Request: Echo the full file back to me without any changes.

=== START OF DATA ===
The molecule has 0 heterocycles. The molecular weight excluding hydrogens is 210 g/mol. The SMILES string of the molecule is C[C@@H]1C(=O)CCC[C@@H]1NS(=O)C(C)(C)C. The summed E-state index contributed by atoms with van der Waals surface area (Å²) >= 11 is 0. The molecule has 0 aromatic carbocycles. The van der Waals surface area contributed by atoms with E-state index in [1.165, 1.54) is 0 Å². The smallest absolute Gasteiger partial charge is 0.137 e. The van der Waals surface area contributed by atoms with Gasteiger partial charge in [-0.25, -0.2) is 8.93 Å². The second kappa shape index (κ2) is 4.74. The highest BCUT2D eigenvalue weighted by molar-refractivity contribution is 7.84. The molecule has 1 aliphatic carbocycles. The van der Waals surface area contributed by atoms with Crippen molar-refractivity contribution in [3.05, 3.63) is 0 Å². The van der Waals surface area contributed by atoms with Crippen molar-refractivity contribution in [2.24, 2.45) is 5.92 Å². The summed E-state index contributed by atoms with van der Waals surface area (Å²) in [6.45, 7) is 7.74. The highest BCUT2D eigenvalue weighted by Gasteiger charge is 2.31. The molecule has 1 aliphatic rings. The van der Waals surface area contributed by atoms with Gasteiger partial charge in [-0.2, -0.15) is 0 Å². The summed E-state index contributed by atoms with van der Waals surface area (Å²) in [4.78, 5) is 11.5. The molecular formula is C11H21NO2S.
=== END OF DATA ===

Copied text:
The molecule has 0 heterocycles. The molecular weight excluding hydrogens is 210 g/mol. The SMILES string of the molecule is C[C@@H]1C(=O)CCC[C@@H]1NS(=O)C(C)(C)C. The summed E-state index contributed by atoms with van der Waals surface area (Å²) >= 11 is 0. The molecule has 0 aromatic carbocycles. The van der Waals surface area contributed by atoms with E-state index in [1.165, 1.54) is 0 Å². The smallest absolute Gasteiger partial charge is 0.137 e. The van der Waals surface area contributed by atoms with Gasteiger partial charge in [-0.25, -0.2) is 8.93 Å². The second kappa shape index (κ2) is 4.74. The highest BCUT2D eigenvalue weighted by molar-refractivity contribution is 7.84. The molecule has 1 aliphatic carbocycles. The van der Waals surface area contributed by atoms with Crippen molar-refractivity contribution in [3.05, 3.63) is 0 Å². The van der Waals surface area contributed by atoms with Crippen molar-refractivity contribution in [2.24, 2.45) is 5.92 Å². The summed E-state index contributed by atoms with van der Waals surface area (Å²) in [6.45, 7) is 7.74. The highest BCUT2D eigenvalue weighted by Gasteiger charge is 2.31. The molecule has 1 aliphatic rings. The van der Waals surface area contributed by atoms with Gasteiger partial charge in [-0.2, -0.15) is 0 Å². The summed E-state index contributed by atoms with van der Waals surface area (Å²) in [4.78, 5) is 11.5. The molecular formula is C11H21NO2S.